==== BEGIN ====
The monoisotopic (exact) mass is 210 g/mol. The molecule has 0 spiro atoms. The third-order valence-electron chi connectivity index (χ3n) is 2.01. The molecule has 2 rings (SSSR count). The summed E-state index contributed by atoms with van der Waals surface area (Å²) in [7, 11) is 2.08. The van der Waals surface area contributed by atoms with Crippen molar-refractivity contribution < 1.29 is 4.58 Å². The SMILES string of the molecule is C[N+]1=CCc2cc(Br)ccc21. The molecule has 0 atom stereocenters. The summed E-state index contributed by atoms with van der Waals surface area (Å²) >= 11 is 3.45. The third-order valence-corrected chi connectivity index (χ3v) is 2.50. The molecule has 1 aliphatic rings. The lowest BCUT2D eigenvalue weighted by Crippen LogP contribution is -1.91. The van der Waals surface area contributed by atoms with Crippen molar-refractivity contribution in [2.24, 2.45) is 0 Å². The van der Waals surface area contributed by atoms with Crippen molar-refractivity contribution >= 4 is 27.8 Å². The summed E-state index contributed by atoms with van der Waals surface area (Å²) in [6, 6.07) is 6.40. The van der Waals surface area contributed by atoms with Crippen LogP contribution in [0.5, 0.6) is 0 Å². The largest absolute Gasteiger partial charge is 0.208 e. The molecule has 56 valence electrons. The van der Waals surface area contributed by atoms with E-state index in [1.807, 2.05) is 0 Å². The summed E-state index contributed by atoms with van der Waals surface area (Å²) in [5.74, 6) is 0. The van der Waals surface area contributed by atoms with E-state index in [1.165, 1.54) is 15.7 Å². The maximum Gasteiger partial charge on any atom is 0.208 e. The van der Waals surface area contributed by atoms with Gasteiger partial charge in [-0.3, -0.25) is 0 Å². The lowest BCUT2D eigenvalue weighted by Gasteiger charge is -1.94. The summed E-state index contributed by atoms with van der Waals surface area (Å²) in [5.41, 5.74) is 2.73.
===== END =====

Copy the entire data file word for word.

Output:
The monoisotopic (exact) mass is 210 g/mol. The molecule has 0 spiro atoms. The third-order valence-electron chi connectivity index (χ3n) is 2.01. The molecule has 2 rings (SSSR count). The summed E-state index contributed by atoms with van der Waals surface area (Å²) in [7, 11) is 2.08. The van der Waals surface area contributed by atoms with Crippen molar-refractivity contribution < 1.29 is 4.58 Å². The SMILES string of the molecule is C[N+]1=CCc2cc(Br)ccc21. The molecule has 0 atom stereocenters. The summed E-state index contributed by atoms with van der Waals surface area (Å²) >= 11 is 3.45. The third-order valence-corrected chi connectivity index (χ3v) is 2.50. The molecule has 1 aliphatic rings. The lowest BCUT2D eigenvalue weighted by Crippen LogP contribution is -1.91. The van der Waals surface area contributed by atoms with Crippen molar-refractivity contribution in [2.24, 2.45) is 0 Å². The van der Waals surface area contributed by atoms with Crippen molar-refractivity contribution >= 4 is 27.8 Å². The summed E-state index contributed by atoms with van der Waals surface area (Å²) in [6, 6.07) is 6.40. The van der Waals surface area contributed by atoms with Crippen LogP contribution in [0.5, 0.6) is 0 Å². The largest absolute Gasteiger partial charge is 0.208 e. The molecule has 56 valence electrons. The van der Waals surface area contributed by atoms with E-state index in [1.807, 2.05) is 0 Å². The summed E-state index contributed by atoms with van der Waals surface area (Å²) in [5.74, 6) is 0. The van der Waals surface area contributed by atoms with E-state index in [1.165, 1.54) is 15.7 Å². The maximum Gasteiger partial charge on any atom is 0.208 e. The van der Waals surface area contributed by atoms with Gasteiger partial charge in [-0.3, -0.25) is 0 Å². The lowest BCUT2D eigenvalue weighted by Gasteiger charge is -1.94. The summed E-state index contributed by atoms with van der Waals surface area (Å²) in [5.41, 5.74) is 2.73.